The 200,000-Year Blowout

Blow Out

Aelomar stood inside the entrance to the cavern, letting the soft breeze swirl around him and envisioning the chaos that would replace it in the morning. With corpses of a previous battle still hung from sticky stalactites, it wasn’t difficult. It was a place of burned memories. The endless mask of heat and decay rolled with the odor of dewy meat and pools of ancient chemicals. He’d seen defenses like this before. In fact it seemed to be the only defense his tribe had ever fought through — a forest of massive thorns meant to ensnare all who dared to pass. It’s why the sheer size of their army mattered, why they needed to send in thousands so that hundreds could prevail. It was what they were good at. Bleeding and breeding. It’s also why Aelomar was awake and wandering, instead of blackened by pre-dawn revelry.

They’d always been a kamikaze culture, and Aelomar wondered if there could be another way. A new strategy that would lower the cost. Why should their sole fighting tactic require survivors to press against the warm corpses of fallen brothers in order to push on?

It was said that those who got tangled in the caves were chosen by the gods, but as he moved through the expectant night, he felt chosen for another reason — one that would be blasphemy if uttered out loud. He had beaten back the odds, survived countless wars and felt gloriously invincible, yet he understood that his opinion carried exactly as much weight as the slimy newcomer who was wide-eyed for a first taste of a new home. They were an even and equal society, and it had served them well, but without a concentrated voice to imagine the promise of progress, his tribe would continue to thrive by making profound sacrifices. He, like no other before him, wanted them to evolve.

He journeyed down and out, leaving behind the awaiting tomb in order to get a sense of the rest of the word. In the Bright Season he reveled at all the colors of a swirling skyline, but it was dark now, and that made him feel hopeful but alone. He looked out over his camp in its foolish stillness. If he succeeded tonight, it could mean banishment. If he failed, thousands would happily die.

And for what? They would prevail against any forces they met inside, eat every bit of food, occupy every micrometer of space, and then they’d be forced to move on to the next day’s war. Or worse, they could be slaughtered by an even stronger force taking advantage of their forbearance. Every hungry hunter knew what a cave full of corpses meant. Depleted tribes — even one that reproduced as feverishly as Aelomar’s — were no match for an opportunistic group of cutthroats. They’d be overrun, and even if they weren’t, it would always be a temporary peace before they’d exhausted the natural resources and had to scout again for another cave.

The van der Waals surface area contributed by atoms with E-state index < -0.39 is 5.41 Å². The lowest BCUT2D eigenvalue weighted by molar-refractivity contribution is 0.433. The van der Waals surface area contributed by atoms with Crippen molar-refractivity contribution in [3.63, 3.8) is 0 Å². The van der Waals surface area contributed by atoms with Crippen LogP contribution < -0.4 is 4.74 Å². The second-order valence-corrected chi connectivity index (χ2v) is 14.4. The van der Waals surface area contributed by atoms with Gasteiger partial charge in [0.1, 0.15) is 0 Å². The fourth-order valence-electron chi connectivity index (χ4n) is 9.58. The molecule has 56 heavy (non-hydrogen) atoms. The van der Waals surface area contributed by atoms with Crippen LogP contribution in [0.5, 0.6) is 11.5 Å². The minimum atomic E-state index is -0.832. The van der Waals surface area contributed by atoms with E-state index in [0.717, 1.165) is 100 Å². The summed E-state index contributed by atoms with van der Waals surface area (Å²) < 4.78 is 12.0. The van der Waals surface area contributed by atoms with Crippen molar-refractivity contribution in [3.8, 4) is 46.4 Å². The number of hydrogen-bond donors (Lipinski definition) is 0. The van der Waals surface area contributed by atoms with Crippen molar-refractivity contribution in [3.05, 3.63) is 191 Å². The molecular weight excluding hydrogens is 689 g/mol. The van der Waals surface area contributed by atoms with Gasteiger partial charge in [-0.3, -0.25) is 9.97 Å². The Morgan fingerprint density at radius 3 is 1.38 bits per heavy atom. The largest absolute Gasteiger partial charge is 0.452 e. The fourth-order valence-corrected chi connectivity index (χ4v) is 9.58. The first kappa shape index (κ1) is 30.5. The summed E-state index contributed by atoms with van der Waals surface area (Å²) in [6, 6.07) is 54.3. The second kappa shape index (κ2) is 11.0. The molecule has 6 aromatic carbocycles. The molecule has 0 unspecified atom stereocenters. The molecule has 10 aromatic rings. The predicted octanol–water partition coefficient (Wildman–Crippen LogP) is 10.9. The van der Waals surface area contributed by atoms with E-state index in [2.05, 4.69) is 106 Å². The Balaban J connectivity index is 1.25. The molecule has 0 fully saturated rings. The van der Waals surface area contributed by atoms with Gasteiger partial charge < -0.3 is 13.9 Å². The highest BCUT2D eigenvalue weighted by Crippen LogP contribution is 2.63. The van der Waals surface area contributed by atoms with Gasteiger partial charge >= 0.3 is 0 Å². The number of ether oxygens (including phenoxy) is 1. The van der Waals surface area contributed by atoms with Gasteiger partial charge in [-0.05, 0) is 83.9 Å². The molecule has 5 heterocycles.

Suddenly, he was tired of moving. He wanted to sit, to rest just for a little while, but his task wouldn’t let him. The ground beneath him quivered as he crossed over into a lowland steppe where hobbled brush attempted needlessly to grow into taller trees. Maybe all of this was hubris or vanity. Maybe he feared that his fortune would run out tomorrow. Maybe it wasn’t thousands, but his own life, he was trying to save. Regardless, his midnight quest had ensured he wouldn’t be fit for the fight. Aelomar thought about his children. How many hundreds were there? He couldn’t say, but he had done his part. He’d also seen family factions split, form their own tribes and flourish in the old ways just as heartily. It was perfectly likely that a son or daughter was raiding on the other side of the world right now, and the thought made him so happy that he refused to think of how many of his offspring had been chosen by the gods to decorate dark places.

It was then that he saw it, a large chasm that had opened in the ground. A fissure running east to west where it seemed a million creatures were living and eating and drinking and dying. It was an explosion of life that made Aelomar’s old whiskers turn up. He wandered along the cut in its enormity, watching small skirmishes break out and die back down. The land was wet here, and it yielded to Aelomar’s movements like a bride awaiting a kiss. He leaned down to it, looked back toward the cave for a moment, then smiled. Here was his salvation. Here was the salvation of his people. If only his people would listen.

He took a clump of the earth into his mouth, and it tasted like blood.

Phillip Larkin woke up before his alarm with a scratchy throat and a head full of daggers. The coughing started when he stood up and continued as he let thick, yellow green masses dotted with blood slide down his shower drain. The hot steam felt nice, but it wouldn’t be enough. He held a thumb to one nostril and blew. He anticipated the clammy pain of swallowing and turned off the water.

Another violent coughing fit hit him when he grabbed his cell phone, and for a moment — a flawed nanosecond of delirium — he thought he heard the last battle cry of an aging warrior. He dialed his boss and wondered if he had any soup in the pantry.

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